Google plans to update Chrome with better ad-fighting features

Google plans to update Chrome with better ad-fighting features

Google Chrome is going to war against low-quality ads and autoplaying content with sound next year.

Pop-up ads were the great scourge of the early internet, but we now face a menace that's nearly equal in annoyance: that of infuriating ads that automatically redirect you to different sites while you're middle of reading something else. Chrome will now block those redirect attempts and will show that a redirect was attempted and prevented in an infobar, an example of which you can see in the image below.

For the second protection, coming in Chrome 64, Google has found that many redirects are coming from third-party content embedded in the page. Google admits these sites are effectively circumventing Chrome's pop-up blocker by exploiting how redirects work. Starting with Chrome 65, Google's browser will automatically block this sort of redirect, users' main tabs stay right where they want them.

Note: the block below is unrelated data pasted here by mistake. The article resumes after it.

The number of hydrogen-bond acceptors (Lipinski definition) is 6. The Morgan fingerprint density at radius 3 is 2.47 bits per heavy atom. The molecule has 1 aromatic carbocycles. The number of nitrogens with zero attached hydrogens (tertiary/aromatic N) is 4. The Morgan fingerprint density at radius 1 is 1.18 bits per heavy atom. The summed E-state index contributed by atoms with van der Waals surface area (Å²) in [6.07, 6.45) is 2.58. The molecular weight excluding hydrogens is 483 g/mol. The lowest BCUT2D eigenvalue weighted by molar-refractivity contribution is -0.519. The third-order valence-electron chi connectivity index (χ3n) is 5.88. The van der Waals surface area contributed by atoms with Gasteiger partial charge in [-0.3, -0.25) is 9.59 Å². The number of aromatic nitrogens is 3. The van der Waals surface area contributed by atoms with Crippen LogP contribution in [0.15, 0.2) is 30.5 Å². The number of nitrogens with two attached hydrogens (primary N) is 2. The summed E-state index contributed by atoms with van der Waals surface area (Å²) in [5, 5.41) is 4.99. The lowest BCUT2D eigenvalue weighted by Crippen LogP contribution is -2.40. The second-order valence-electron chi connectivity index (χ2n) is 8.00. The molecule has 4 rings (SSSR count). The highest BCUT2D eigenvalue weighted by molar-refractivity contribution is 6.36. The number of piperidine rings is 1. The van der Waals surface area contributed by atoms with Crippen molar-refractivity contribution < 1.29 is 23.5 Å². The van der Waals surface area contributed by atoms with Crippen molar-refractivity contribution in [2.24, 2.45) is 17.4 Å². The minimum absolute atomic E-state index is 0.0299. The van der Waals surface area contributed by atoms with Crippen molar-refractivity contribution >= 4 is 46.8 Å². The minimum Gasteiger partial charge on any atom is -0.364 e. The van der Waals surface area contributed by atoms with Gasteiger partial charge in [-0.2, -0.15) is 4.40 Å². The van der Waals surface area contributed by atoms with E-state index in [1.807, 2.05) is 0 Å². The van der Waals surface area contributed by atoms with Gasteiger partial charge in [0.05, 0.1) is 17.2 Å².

Google doesn't think its changes will be a bother to "well-behaved" websites. You're surfing the web when suddenly, your browser redirects to an obvious spam landing page.

This isn't an uncommon experience on many websites, but there are some which use this as an opportunity to redirect the original page to another, less legitimate website.

Chrome, the most-used browser according to analytics firms like StatCounter and NetMarketShare, exerts the most power. Thankfully this will no longer be the case as of Chrome 65, Google says.

Starting in January, Chrome builds will also be blocking ads that try to hide links under "play" or "close" buttons. In such a scenario, a user clicks a link to launch a new tab, only to find the page they were just on has turned into an advertisement.

In recent versions, Chrome has implmented various measures to increase security and ensure a good user experience, like preventing content from autoplaying.

Finally, Google will also start blocking those infuriating page elements that are disguised as download or playback buttons, along with blocking invisible overlays that cause you to go to a different page.

Often, Google says, this happens when clicking a link opens the link in a new tab, but the main window redirects to something else entirely.



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